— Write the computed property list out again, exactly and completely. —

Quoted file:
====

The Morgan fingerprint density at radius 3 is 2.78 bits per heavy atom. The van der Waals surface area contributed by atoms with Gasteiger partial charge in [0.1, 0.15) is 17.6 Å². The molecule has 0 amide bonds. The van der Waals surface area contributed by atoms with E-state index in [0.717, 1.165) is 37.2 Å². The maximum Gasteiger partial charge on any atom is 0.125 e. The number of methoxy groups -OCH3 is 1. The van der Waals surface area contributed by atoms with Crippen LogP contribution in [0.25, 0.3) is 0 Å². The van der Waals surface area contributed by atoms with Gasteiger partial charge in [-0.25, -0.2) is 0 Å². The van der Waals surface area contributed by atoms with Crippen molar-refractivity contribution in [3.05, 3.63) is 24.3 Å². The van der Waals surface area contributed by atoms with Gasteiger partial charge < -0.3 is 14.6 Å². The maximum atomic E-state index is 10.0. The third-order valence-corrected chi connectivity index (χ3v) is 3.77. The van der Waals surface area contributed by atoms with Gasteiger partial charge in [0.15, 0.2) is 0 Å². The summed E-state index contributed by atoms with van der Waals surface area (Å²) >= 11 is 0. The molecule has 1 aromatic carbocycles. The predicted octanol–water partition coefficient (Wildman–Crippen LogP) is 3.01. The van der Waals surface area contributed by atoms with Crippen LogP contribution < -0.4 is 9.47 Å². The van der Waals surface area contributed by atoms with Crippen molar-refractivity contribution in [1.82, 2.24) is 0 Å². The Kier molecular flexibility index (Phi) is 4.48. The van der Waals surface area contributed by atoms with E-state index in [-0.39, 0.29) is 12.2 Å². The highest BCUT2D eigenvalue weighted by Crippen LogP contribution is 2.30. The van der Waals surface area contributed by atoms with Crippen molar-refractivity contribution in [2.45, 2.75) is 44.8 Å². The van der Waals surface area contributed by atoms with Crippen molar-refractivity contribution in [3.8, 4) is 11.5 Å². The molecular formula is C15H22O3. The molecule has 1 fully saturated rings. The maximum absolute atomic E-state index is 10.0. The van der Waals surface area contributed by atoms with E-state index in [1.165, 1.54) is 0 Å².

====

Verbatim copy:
The Morgan fingerprint density at radius 3 is 2.78 bits per heavy atom. The van der Waals surface area contributed by atoms with Gasteiger partial charge in [0.1, 0.15) is 17.6 Å². The molecule has 0 amide bonds. The van der Waals surface area contributed by atoms with E-state index in [0.717, 1.165) is 37.2 Å². The maximum Gasteiger partial charge on any atom is 0.125 e. The number of methoxy groups -OCH3 is 1. The van der Waals surface area contributed by atoms with Crippen LogP contribution in [0.25, 0.3) is 0 Å². The van der Waals surface area contributed by atoms with Gasteiger partial charge in [-0.25, -0.2) is 0 Å². The van der Waals surface area contributed by atoms with Crippen molar-refractivity contribution in [3.05, 3.63) is 24.3 Å². The van der Waals surface area contributed by atoms with Gasteiger partial charge < -0.3 is 14.6 Å². The maximum atomic E-state index is 10.0. The third-order valence-corrected chi connectivity index (χ3v) is 3.77. The van der Waals surface area contributed by atoms with Gasteiger partial charge in [0.15, 0.2) is 0 Å². The summed E-state index contributed by atoms with van der Waals surface area (Å²) >= 11 is 0. The molecule has 1 aromatic carbocycles. The predicted octanol–water partition coefficient (Wildman–Crippen LogP) is 3.01. The van der Waals surface area contributed by atoms with Crippen LogP contribution < -0.4 is 9.47 Å². The van der Waals surface area contributed by atoms with Crippen molar-refractivity contribution in [1.82, 2.24) is 0 Å². The Kier molecular flexibility index (Phi) is 4.48. The van der Waals surface area contributed by atoms with E-state index in [-0.39, 0.29) is 12.2 Å². The highest BCUT2D eigenvalue weighted by Crippen LogP contribution is 2.30. The van der Waals surface area contributed by atoms with Crippen molar-refractivity contribution in [2.45, 2.75) is 44.8 Å². The van der Waals surface area contributed by atoms with Crippen molar-refractivity contribution in [3.8, 4) is 11.5 Å². The molecular formula is C15H22O3. The molecule has 1 fully saturated rings. The maximum absolute atomic E-state index is 10.0. The van der Waals surface area contributed by atoms with E-state index in [1.165, 1.54) is 0 Å².